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Lack of detectable genetic isolation in the cyclic rodent Microtus arvalis despite large landscape fragmentation owing to transportation infrastructures

Citation

Dominguez, JC and Calero-Riestra, M and Olea, PP and Malo, JE and Burridge, CP and Proft, K and Illanas, S and Vinuela, J and Garcia, JT, Lack of detectable genetic isolation in the cyclic rodent Microtus arvalis despite large landscape fragmentation owing to transportation infrastructures, Scientific Reports, 11, (1) Article 12534. ISSN 2045-2322 (2021) [Refereed Article]


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Copyright 2021 the authors. Licensed under Creative Commons Attribution 4.0 International (CC BY 4.0) https://creativecommons.org/licenses/by/4.0/

DOI: doi:10.1038/s41598-021-91824-w

Abstract

Although roads are widely seen as dispersal barriers, their genetic consequences for animals that experience large fluctuations in population density are poorly documented. We developed a spatially paired experimental design to assess the genetic impacts of roads on cyclic voles (Microtus arvalis) during a high-density phase in North-Western Spain. We compared genetic patterns from 15 paired plots bisected by three different barrier types, using linear mixed models and computing effect sizes to assess the importance of each type, and the influence of road features like width or the age of the infrastructure. Evidence of effects by roads on genetic diversity and differentiation were lacking. We speculate that the recurrent (each 3-5 generations) episodes of massive dispersal associated with population density peaks can homogenize populations and mitigate the possible genetic impact of landscape fragmentation by roads. This study highlights the importance of developing spatially replicated experimental designs that allow us to consider the large natural spatial variation in genetic parameters. More generally, these results contribute to our understanding of the not well explored effects of habitat fragmentation on dispersal in species showing "boom-bust" dynamics.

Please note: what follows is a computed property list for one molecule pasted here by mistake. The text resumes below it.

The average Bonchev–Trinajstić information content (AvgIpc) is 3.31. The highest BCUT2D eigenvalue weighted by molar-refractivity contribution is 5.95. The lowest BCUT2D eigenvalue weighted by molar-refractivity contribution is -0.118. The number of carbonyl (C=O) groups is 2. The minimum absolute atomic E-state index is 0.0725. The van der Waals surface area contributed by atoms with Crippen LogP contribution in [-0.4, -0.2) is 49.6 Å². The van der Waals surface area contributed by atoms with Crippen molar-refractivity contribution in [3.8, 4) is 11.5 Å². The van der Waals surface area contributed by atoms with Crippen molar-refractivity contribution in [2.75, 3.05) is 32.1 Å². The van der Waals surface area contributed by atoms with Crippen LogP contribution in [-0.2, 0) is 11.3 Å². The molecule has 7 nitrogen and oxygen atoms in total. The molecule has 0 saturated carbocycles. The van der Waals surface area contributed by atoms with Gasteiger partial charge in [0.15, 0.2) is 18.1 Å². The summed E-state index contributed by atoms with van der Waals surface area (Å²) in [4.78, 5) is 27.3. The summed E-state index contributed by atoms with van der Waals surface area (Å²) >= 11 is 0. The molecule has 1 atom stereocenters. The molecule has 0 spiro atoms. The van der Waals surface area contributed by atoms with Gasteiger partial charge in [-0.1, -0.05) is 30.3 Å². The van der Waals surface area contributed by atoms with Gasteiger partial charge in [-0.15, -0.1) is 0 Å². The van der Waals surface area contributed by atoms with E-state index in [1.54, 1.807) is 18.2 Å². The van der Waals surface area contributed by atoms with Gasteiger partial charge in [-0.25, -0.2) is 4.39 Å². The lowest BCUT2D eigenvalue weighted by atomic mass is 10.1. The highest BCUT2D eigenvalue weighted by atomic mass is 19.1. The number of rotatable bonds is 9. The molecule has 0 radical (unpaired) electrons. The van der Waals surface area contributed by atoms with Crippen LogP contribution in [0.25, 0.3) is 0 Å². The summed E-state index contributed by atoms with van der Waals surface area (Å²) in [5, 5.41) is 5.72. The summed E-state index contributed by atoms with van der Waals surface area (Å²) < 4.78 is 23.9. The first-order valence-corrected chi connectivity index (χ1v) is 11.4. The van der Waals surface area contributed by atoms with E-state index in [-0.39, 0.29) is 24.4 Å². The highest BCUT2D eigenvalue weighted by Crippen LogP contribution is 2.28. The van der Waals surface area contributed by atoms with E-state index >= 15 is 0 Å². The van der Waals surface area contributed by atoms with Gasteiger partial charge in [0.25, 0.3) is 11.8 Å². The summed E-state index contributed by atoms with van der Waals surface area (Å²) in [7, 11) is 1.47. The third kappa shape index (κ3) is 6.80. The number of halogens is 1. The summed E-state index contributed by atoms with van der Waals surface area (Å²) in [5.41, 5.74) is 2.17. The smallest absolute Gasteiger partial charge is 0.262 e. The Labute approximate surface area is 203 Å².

Item Details

Item Type:Refereed Article
Research Division:Biological Sciences
Research Group:Genetics
Research Field:Genetics not elsewhere classified
Objective Division:Environmental Management
Objective Group:Terrestrial systems and management
Objective Field:Assessment and management of terrestrial ecosystems
UTAS Author:Burridge, CP (Associate Professor Christopher Burridge)
UTAS Author:Proft, K (Ms Kirstin Proft)
ID Code:144825
Year Published:2021
Deposited By:Zoology
Deposited On:2021-06-16
Last Modified:2021-09-14
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